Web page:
We just had another traveling mid-latitude cyclone pass through Central Oregon, which brought rain and then snow flurries, which mostly melted today. It was a busy day filled with both joy and sorrow, for different reasons. I sat in the hot tub reflecting on the day’s events, looking east to a full moon. Three full moons ago, we were in Ceuta, Spain, on the coast of Africa. Tonight our world is much different than it was three moons ago.
The day started out promising, as I brought my Caribou Antlers to school and moved them from my car to the classroom. We are studying climates and biomes in our Weather and Climate class, and the ET climate in the Koppen system is the tundra climate. Therefore, I brought a relic from a tundra climate to show the class, a set of giant Caribou Antlers.
On a bicycle pack trip in the Northwest Territories of Canada in 1992, I found this set of huge antlers on the banks of the Intga River on the Canol Road. The Canol Road was hastily built during WWII as a supply line for the Oil fields in Norman Wells to the road system in the Yukon Territory to supply fuel for the War against Japan. Hundreds of miles had to be carved out of the wilderness of the Mackenzie Mountains, wild tundra country of the Northland. My friend Bruce was the first to spot them and commented how well these antlers would look above a mantle piece. We were 21 miles from the trailhead. When he balked at the trouble of taking them back, I countered with me taking them on my bike and taking possession of them when we got back. He replied, “You’re an idiot, it’s 21 miles back to the car.”
I replied, “I’ll be an idiot for ONE day.” Then I loaded them up on my handlebars. They were so big that I could not ride the bike with them, so I put my left leg on the right pedal and used the bike as a scooter, to move them the entire way back to the car. What happened next is for another story, but I have had them as a prominent place in my home since 1992 in both Alaska, and now in Bend, Oregon.
The joy for the day was showing them to students, most of who had never seen this type of animal. They marveled at how heavy the antlers were and how such a huge animal could live on such meager tundra vegetation. Even though the change to daylight savings time had us all tired (1/2 the class came late and looked sleepy), they were engaged in learning about climate and biomes.
Later in the day, things changed. After a couple of hours of grading and writing grant proposals, I got a message from my wife, Beth. She is in Alabama with her family and her mom just passed away this afternoon. It was expected, but still hard to take. I know the pain, as I have already gone through this with my Dad first, then my Mom ten years later.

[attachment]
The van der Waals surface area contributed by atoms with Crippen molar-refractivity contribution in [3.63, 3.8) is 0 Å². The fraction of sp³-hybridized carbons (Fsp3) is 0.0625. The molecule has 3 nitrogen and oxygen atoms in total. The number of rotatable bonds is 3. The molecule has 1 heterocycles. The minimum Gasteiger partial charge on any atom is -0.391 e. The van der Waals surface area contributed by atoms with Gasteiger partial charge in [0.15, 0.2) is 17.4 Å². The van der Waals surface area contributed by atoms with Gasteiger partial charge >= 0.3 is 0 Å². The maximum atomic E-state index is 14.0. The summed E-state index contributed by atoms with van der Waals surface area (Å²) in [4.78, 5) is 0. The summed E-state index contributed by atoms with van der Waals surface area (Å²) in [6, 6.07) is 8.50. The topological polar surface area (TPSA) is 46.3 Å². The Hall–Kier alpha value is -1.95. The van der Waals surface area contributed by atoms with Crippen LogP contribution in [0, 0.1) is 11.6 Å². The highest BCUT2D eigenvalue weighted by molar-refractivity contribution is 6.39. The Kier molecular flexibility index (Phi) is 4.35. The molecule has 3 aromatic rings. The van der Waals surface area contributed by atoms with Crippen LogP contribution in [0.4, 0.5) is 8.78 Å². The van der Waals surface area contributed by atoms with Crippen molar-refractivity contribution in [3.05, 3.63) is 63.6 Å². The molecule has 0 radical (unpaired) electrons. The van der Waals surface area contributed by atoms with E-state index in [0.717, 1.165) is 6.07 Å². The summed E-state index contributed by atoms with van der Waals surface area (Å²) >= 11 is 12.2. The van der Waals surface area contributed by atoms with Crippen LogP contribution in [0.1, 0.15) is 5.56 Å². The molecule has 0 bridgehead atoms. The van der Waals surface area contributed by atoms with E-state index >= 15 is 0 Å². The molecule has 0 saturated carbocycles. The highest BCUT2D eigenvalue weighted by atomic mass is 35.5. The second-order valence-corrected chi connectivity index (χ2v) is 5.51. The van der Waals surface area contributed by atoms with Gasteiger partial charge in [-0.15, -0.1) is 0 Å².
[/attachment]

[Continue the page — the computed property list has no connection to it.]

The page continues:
As I sit in the hot tub, I thank Elaine Clark for being in my life. She gave me the best gift anyone could give someone else; she created Beth, my wife and my best friend. Elaine and Beth’s father, Adrian, accompanied us on many trips around the USA. She always wanted to travel, and she got to do a good bit of it with us. She visited us in the early 2000s and climbed Pilot Butte with us. She saw the Grand Canyon with us in 2005. I can still hear her exclaim “Wooo-oooh” as our flight-seeing plane took off from Grand Canyon airport and cleared the rim, with the chasm opening up beneath us. She had two types of exclamations she would make when surprised. I could mimic them both pretty well. Beth would laugh and agree.
The funeral will be this weekend. I am torn, as I have a full term to finish and finals are next week, so I will be staying here, although my mind is in Alabama. In two weeks, I am supposed to start my own Geographical Journey, a proposed hike of 700 miles through the California desert on the Pacific Crest Trail. The stock market is crashing. The corona virus is spreading. There are so many troubling things to take our focus away from why we are here.
Elaine Clark was a loving person who served others. She lives on through us, as she had a hand in shaping who we are and will be. Sitting in the tub and looking at a full moon, I am grateful that I had time to share with her. It makes me want to make the most of the time I have left here, and to try to be a positive influence on the people I love and even those that I don’t who I come into contact with.